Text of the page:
All of this was very valuable experience, and although it sounds like a lot of work, it really wasn’t. Much of the actual decision-making, for both the faculty and the board, took place in the closed executive sessions. Thus the responsibilities of students, and so also the expectations of outside preparation work, were limited: Our primary role was to allow student voices to be involved in the conversation. Even at the peak of my involvement, I was averaging under two hours a week, and most of the time it was considerably less. Since I was in my coursework stage, I was normally on campus anyway on the days when the committees met.
Several of my fellow student representatives complained that Academic Council seemed to be a waste of time because we never “did” anything, but I came to view it as a kind of informal apprenticeship, somewhat similar to the two teaching assistantships that I held that same year. Unlike at some institutions, where the TA is expected basically to teach the entire class, I served as a true assistant, taking care of grading and other clerical tasks and also attending all the class sessions. At first, I viewed the class sessions as a boring ordeal, but gradually my perspective changed and I realized that it was a great opportunity to shift my focus away from the course content and observe the professor’s teaching style -- what works, what doesn’t, what I’d want to adopt, what I’d do differently.
In addition to providing a service to the professor, then, the teaching assistantship helped me to shift gradually from the mindset of a student to that of a teacher. Most grad students are aware of the need for this process, but few seem to be very conscious of the fact that teaching and research are not the entirety of what an academic does -- the nuts and bolts of administration are a major factor as well. Certainly few pursue an academic career because they want to do committee work, but it is an integral part of what it means to be part of a self-governing faculty. Taking the opportunity to participate, by necessity largely as an observer, in the various administrative processes was a very helpful way of getting a realistic view of what the professional life of an academic is really like.
A big part of that for me was simply observing how much time faculty had to devote to meetings and to preparing for them, particularly during the re-accreditation process. Perhaps more important, though, was the kind of informal “ethnography” of committees that I developed over time -- the politics of what is said and what remains unsaid, the role of the moderator in keeping the meeting moving and setting the tone, and a whole variety of other factors that an observer is able to pick up on in a way that someone suddenly thrown into the midst as a more active participant might not be able to.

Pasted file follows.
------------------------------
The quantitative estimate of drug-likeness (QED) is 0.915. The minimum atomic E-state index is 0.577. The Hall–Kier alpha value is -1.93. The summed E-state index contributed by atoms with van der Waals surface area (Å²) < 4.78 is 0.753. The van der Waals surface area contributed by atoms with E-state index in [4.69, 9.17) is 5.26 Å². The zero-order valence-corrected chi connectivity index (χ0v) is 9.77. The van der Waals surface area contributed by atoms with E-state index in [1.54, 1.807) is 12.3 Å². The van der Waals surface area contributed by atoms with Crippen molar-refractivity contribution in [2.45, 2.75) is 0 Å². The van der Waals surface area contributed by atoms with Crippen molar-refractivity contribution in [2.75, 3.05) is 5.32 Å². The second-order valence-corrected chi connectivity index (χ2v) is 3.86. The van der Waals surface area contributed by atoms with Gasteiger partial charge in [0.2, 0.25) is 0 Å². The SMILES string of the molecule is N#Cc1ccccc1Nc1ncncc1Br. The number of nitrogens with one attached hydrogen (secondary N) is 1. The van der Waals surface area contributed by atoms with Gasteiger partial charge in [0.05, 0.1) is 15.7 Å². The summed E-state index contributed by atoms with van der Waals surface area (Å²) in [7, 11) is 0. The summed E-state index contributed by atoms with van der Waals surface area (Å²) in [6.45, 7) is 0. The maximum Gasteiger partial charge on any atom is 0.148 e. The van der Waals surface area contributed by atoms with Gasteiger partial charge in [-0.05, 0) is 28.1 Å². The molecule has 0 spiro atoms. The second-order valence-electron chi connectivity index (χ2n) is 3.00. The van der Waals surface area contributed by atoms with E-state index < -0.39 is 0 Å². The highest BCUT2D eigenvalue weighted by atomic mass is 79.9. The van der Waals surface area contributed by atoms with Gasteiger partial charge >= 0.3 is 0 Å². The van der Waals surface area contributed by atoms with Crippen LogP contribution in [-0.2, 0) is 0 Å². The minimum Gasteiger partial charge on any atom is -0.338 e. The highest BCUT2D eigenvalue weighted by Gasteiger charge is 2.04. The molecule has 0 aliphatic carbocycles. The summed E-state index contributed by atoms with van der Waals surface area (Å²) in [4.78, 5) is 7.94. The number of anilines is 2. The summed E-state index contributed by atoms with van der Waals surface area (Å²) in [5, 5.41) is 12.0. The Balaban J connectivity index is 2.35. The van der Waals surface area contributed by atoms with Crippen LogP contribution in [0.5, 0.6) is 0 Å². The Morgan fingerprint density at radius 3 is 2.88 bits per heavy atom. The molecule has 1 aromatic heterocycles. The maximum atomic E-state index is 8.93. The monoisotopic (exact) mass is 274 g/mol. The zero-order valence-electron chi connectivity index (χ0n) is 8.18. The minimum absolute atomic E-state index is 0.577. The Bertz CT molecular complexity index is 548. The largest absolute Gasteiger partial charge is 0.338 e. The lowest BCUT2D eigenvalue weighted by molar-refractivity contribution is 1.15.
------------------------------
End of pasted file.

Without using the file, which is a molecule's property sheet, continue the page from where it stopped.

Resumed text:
Above all, I became convinced that patience and a sense of humor are the most important qualities to have in committee work. Patience allows one to see the value in the function of periodic meetings as a way of checking in and making sure that even matters that might be taken for granted are explicitly addressed -- that is, to appreciate the role of regular committees as helping to make sure that things continue to function smoothly and the way that not having to “do” anything can often be a positive sign. A sense of humor works to help maintain that level of patience by keeping what can easily become a tedious process from becoming too burdensome.
For my part, I often found humor in observing the small details of what was going on -- the way that certain seemingly simple decisions could be indefinitely deferred, the people who seemed to enjoy the sound of their own voice and the people who made it their goal to say as little as possible in each meeting, the occasional surreptitious piece of reading material smuggled into the meeting. Much of the time, these small observations served only as an occasion to chuckle to myself, but on rare occasions, I have experienced moments that approach the sublime.
The best such moment came in the course of the meeting of the student liaisons at the AAR. The administrator who had come to our meeting was discussing concerns about how certain institutions were conducting their interview processes, including meeting in inappropriate settings, asking inappropriate questions (particularly about sexual orientation), and basically engaging in a wide panoply of inappropriate behaviors. He assured us all that the AAR was doing everything possible to crack down on such behavior among the users of its job listing service, and speaking on behalf of the AAR more generally, he said, “We are committed to being appropriate.”